Friday, October 15, 2010

Freezing herbs

Yesterday I realized I hadn't preserved any of my fresh herbs. I have used them through the summer, but I knew I was quickly running out of time if I wanted to have any fresh herbs after frost. Everything but the rosemary dies way back after this.

I decided to freeze the herbs rather than dry them. I was a little short on time and I kind of like the way they taste when I use them while they are green. I also think it adds a few more vitamins. You usually have to use larger amounts of the fresh or frozen ones.

My favorite herb is basil and I really love it. I have even purchased fresh plants in the grocery store when it wasn't in season. Basil won't come back year after year like many of the other herbs so it is very important to store in between seasons.

Oregano. This is one that will come back year after year and it is really good fresh. It freezes well, too.

I don't use too much sage, but this will be used for my Thanksgiving dinner.

Thyme is something that comes back year after year, too. I don't really use too much of it but I think it is lovely and fragrant in the garden. I occasionally use the rosemary, in the bag behind the thyme, but rosemary is kind of strong and I have to watch how much I use, especially for my husband.

One thing I am going to try freezing is stevia. I will then use it in tea and smoothies. I have a big bag of it so I am hoping this will be a good way to preserve it.

Now I just need to label each bag and I will put all the the bags in a larger bag or container and freeze it until I need it. I have heard some people like to freeze herbs in ice cube trays of water and use them in soups and stews. That would be good for that purpose but I often use mine in stir fries and sauces so I am not sure I would like that method as well.


  1. I have frozen herbs in the past, and it works wonderfully. If I know it won't take too long to use them, then I put them in small containers and easily pull out just what I need.

  2. What a great idea! Fresh herbs add so much to a recipe. Thanks for sharing and hope you have a wonderful weekend, Joanie

  3. I'm curious on your success in freezing basil. I found that it does not tolerate cold. I planted it regularly in my garden, but one year missed the weather forecast and did not harvest before the first frost. I found after a frost it is generally good only for the garbage. I wonder if there is a difference between putting it in the freezer versus having it subjected to a frost. Anyway, since then, I plant all my herbs in pots and bring them in before it frosts. They live all winter, including the basil which reseeds itself and grows new plants throughout the winter. Now, I always have fresh herbs and seldom have to buy any. Some thyme varieties, however, dry on the stems indoors during the winter, but the plant is still alive and some varieties will resprout on those stems when spring arrives - if the stems crack off, they won't resprout, but if they are flexible they will. I just take however much dried thyme I need during the winter off the plant and wait till spring to see which ones need to have the dead stems cut out. The plants will regrow either way. The same is true of oregano. By bringing them inside, I save a boatload of money by not having to buy new plants each year. Parsley, cutting celery, tarragon, oregano, basil, thyme, chamomile, sage all will live through the winters indoors.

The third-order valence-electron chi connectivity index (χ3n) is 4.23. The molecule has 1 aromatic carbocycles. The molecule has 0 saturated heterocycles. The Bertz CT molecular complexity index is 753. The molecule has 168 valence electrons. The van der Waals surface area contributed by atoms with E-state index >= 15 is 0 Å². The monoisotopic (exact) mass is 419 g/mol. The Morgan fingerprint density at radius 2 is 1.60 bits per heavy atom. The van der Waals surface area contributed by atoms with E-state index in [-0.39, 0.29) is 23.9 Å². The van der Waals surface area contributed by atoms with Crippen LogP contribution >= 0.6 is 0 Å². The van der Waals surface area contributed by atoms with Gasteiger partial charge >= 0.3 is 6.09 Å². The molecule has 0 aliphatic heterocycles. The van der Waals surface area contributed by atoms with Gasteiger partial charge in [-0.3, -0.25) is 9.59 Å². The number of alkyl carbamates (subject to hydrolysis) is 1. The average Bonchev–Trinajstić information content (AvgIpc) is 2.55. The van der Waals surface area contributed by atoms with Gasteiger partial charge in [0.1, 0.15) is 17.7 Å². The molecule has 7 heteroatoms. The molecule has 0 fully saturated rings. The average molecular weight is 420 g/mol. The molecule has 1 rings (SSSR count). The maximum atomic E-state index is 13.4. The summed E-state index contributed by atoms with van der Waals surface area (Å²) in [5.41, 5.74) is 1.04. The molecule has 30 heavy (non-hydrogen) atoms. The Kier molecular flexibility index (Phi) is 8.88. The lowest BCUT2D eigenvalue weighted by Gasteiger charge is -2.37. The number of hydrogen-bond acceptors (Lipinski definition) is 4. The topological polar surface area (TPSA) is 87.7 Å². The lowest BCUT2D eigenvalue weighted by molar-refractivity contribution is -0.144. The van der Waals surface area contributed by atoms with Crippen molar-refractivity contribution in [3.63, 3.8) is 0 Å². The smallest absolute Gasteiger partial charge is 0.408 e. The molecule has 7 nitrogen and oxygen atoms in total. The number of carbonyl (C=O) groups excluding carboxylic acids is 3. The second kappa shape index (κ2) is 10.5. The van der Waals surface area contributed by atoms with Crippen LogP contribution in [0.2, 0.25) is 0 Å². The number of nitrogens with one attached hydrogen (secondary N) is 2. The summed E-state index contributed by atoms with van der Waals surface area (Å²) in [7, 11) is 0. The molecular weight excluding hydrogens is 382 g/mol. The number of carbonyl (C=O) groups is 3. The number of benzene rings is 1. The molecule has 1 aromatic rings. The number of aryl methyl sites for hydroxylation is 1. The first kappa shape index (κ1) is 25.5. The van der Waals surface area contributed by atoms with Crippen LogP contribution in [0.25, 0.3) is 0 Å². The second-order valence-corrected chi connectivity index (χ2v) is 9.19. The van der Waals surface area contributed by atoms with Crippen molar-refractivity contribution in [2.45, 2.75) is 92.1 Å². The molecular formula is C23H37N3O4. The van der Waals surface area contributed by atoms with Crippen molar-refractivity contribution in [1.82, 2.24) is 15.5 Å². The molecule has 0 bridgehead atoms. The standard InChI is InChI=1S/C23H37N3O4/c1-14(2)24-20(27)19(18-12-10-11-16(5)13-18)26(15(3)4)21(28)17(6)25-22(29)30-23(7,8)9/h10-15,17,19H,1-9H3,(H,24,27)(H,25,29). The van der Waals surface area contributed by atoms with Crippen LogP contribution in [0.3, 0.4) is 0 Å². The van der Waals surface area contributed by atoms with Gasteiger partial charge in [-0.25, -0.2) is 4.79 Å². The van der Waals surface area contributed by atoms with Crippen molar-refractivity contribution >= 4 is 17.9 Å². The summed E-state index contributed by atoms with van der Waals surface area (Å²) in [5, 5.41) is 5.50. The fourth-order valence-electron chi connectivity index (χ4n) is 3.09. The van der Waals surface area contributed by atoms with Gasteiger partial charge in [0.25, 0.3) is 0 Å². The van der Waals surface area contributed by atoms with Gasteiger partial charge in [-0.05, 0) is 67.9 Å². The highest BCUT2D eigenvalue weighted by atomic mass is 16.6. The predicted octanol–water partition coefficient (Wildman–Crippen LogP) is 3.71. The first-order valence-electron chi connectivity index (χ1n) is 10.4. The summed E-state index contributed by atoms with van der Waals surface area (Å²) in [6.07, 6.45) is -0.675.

As for thyme and rosemary, those are two of my favorite herbs. Rosemary can be used when roasting potatoes or sweet potatoes - just place a few sprigs under potatoes that have been cut into small pieces (1"x1") when you roast them - superb. You can do the same when roasting chicken breasts. Rosemary is also very good with pork - crust a pork loin with rosemary leaves, it adds a wonderful flavor and you can scrape the leaves off if you don't want to eat them.

    Thyme is wonderful with steamed carrots (just put a few sprigs in the water when you steam the carrots). Actually you can do many vegetables steamed with herbs - tarragon in the water when steaming green beans is good. Thyme is also a good addition to soups and stews. I always use it when I make a roast in the crockpot or when making chicken stock.